California employees are protected by some of most worker-friendly employment laws in the country. While federal laws set the minimum requirements employers must follow, California gives employees additional protection at work.
One of the primary employment state laws is FEHA.
Definition of FEHA
FEHA is a state anti-discrimination law that protects employees from discrimination, retaliation, or harassment at work.
FEHA applies to both private and public sector employers, employment agencies, and labor organizations. The law protects employees (full-time or part-time), applicants, volunteers, unpaid interns, and contractors.
The law makes it illegal for employers with 5 (five) or more employees to discriminate against potential job applicants or employees due to a protected category. Anti-harassment provisions make harassment unlawful in any workplace, regardless of the number of employees or size of business.
Additionally, employers cannot retaliate against job applicants or employees because they have declared their rights. Examples of retaliation include firing, demoting, suspending, or failing to give equal consideration when making employment decisions.
Types of Discrimination FEHA Prohibits
FEHA prohibits discrimination based on protected classes including race, color, religion, religious creed, national origin, age, ancestry, disability, gender, sex (including pregnancy), sexual orientation, genetic information, medical conditions, marital status, or military or veteran status.
An example of discrimination based on age, would be an older worker being treated differently from a younger worker.
A disability discrimination example, would be an employer’s refusal to hire an employee based on a perceived or actual disability—that wouldn’t prevent that employee form performing the tasks required. Another example includes an employer’s refusal to provide reasonable accommodation at work so you can perform your essential job functions.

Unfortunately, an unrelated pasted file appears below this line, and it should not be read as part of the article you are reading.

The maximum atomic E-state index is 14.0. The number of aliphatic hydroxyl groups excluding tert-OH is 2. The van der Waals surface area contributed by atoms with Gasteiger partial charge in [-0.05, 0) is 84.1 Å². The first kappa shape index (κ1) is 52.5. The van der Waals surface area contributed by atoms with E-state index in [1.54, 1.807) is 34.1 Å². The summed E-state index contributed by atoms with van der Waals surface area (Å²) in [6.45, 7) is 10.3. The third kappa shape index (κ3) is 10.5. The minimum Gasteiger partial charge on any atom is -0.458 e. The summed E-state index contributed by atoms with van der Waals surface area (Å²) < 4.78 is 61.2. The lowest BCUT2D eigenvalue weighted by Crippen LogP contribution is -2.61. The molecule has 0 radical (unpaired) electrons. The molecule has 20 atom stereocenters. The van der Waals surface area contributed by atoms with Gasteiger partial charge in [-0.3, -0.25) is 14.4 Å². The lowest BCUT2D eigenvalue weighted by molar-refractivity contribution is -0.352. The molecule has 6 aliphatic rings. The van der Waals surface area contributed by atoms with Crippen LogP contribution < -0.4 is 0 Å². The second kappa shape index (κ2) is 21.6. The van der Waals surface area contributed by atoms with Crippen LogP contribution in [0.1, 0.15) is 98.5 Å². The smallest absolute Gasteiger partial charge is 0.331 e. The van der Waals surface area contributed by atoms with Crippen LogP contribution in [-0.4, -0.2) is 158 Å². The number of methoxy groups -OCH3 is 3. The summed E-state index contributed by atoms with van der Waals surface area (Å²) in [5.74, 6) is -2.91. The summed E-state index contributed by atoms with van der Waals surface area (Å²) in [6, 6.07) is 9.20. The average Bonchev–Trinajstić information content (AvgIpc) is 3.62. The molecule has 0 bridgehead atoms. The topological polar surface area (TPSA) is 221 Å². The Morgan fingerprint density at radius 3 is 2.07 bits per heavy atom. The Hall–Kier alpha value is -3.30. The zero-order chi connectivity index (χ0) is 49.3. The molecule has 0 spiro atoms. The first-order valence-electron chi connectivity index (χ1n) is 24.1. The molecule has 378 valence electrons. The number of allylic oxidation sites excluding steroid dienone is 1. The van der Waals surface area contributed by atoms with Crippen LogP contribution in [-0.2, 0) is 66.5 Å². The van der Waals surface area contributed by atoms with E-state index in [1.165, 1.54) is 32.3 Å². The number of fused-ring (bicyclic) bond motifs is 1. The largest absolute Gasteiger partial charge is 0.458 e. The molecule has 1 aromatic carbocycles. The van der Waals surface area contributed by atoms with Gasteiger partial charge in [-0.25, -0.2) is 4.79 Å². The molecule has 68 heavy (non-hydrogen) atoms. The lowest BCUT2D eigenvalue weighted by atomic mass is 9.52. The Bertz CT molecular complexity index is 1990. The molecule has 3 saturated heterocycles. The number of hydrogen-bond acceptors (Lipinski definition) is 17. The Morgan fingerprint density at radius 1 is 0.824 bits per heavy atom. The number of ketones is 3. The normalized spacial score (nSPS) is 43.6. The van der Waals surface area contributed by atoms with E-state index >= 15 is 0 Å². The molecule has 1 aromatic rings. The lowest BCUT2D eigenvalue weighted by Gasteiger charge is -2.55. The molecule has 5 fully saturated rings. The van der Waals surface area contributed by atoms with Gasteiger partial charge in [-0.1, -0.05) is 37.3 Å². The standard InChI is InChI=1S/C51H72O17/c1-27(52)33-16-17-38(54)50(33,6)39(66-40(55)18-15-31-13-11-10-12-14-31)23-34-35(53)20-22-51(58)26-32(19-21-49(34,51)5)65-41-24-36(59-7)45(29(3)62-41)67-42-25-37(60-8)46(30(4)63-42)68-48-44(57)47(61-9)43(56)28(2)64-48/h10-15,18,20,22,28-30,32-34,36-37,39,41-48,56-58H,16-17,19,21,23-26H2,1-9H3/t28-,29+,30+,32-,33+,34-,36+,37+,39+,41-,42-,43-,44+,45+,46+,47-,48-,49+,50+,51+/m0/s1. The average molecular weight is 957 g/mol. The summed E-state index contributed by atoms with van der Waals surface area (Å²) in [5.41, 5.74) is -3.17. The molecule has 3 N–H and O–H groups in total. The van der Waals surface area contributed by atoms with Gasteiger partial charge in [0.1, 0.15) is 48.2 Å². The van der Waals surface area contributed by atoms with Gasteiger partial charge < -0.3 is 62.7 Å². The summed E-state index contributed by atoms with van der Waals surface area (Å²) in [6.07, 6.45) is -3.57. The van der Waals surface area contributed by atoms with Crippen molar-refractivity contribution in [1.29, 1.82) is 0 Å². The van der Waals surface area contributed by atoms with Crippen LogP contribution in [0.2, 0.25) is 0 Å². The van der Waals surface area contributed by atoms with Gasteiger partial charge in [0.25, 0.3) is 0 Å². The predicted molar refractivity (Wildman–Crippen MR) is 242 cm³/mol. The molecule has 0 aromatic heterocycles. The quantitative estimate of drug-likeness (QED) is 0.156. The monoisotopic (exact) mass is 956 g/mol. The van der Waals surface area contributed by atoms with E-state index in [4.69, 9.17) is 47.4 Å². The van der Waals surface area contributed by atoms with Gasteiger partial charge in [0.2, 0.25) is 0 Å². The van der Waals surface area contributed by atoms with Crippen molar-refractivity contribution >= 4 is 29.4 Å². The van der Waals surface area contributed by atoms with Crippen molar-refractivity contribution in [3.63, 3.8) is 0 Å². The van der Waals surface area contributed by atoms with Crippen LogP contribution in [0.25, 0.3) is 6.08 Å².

Gender discrimination can take the form of an employer paying an employee less or being evaluated to higher standards based on their gender.
The law also protects employees and job applicants against sexual harassment, retaliation, employment discrimination, housing discrimination, or denial of pregnancy or medical leave.
Victims of unlawful discrimination can file a complaint with the Department of Fair Employment and Housing (DFEH) or the Equal Employment Opportunity Commission (EEOC).
It’s important to note that there is a statute of limitation for these types of cases. Since each case is different, it’s advisable to speak with an experienced attorney to learn more about the specifics of the statute of limitations. An attorney can also advise you whether it’s better to proceed with your claim through EEOC or DFEH.
Additional FEHA Requirements for Employers
In 2016, additional anti-discrimination provisions went into effect that strengthened employment laws that provided employees protection.
In addition to creating anti-discriminatory and anti-harassment policies, employers must also distribute written copies of the policies to employees (in English and other languages spoken by 10% of more of staff). Employers must also conduct training on the topics of discrimination and harassment.
Consult with a FEHA Lawyer Today
Employment discrimination cases are highly complex. If you believe you’ve been a victim of employment discrimination, our experienced Fair Employment Housing Act attorneys can help you through this legal process. We are confident that our experienced lawyers can obtain the maximum compensation for your case and offer a “no win, no fee” guarantee. Contact Mesriani Law Group’s office in Los Angeles today to speak with an attorney that will fight for you.